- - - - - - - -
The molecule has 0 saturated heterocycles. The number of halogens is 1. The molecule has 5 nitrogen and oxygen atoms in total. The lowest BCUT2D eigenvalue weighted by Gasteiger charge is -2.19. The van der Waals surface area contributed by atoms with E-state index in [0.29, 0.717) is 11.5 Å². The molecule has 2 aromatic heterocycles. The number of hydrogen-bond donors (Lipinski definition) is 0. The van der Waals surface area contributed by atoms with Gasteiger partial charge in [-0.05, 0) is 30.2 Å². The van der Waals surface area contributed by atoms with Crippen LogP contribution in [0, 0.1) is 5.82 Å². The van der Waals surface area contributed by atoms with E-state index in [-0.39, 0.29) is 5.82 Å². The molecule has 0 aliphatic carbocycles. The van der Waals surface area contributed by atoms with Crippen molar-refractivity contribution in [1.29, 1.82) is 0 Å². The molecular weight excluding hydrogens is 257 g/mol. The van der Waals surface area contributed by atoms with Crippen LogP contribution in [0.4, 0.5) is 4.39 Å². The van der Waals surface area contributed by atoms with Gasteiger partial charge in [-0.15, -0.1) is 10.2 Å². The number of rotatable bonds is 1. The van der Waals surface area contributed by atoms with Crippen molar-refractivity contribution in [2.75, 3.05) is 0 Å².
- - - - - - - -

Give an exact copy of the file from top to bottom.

The molecule has 0 saturated heterocycles. The number of halogens is 1. The molecule has 5 nitrogen and oxygen atoms in total. The lowest BCUT2D eigenvalue weighted by Gasteiger charge is -2.19. The van der Waals surface area contributed by atoms with E-state index in [0.29, 0.717) is 11.5 Å². The molecule has 2 aromatic heterocycles. The number of hydrogen-bond donors (Lipinski definition) is 0. The van der Waals surface area contributed by atoms with Gasteiger partial charge in [-0.05, 0) is 30.2 Å². The van der Waals surface area contributed by atoms with Crippen LogP contribution in [0, 0.1) is 5.82 Å². The van der Waals surface area contributed by atoms with E-state index in [-0.39, 0.29) is 5.82 Å². The molecule has 0 aliphatic carbocycles. The van der Waals surface area contributed by atoms with Crippen molar-refractivity contribution in [1.29, 1.82) is 0 Å². The molecular weight excluding hydrogens is 257 g/mol. The van der Waals surface area contributed by atoms with Crippen LogP contribution in [0.4, 0.5) is 4.39 Å². The van der Waals surface area contributed by atoms with Gasteiger partial charge in [-0.15, -0.1) is 10.2 Å². The number of rotatable bonds is 1. The van der Waals surface area contributed by atoms with Crippen molar-refractivity contribution in [2.75, 3.05) is 0 Å².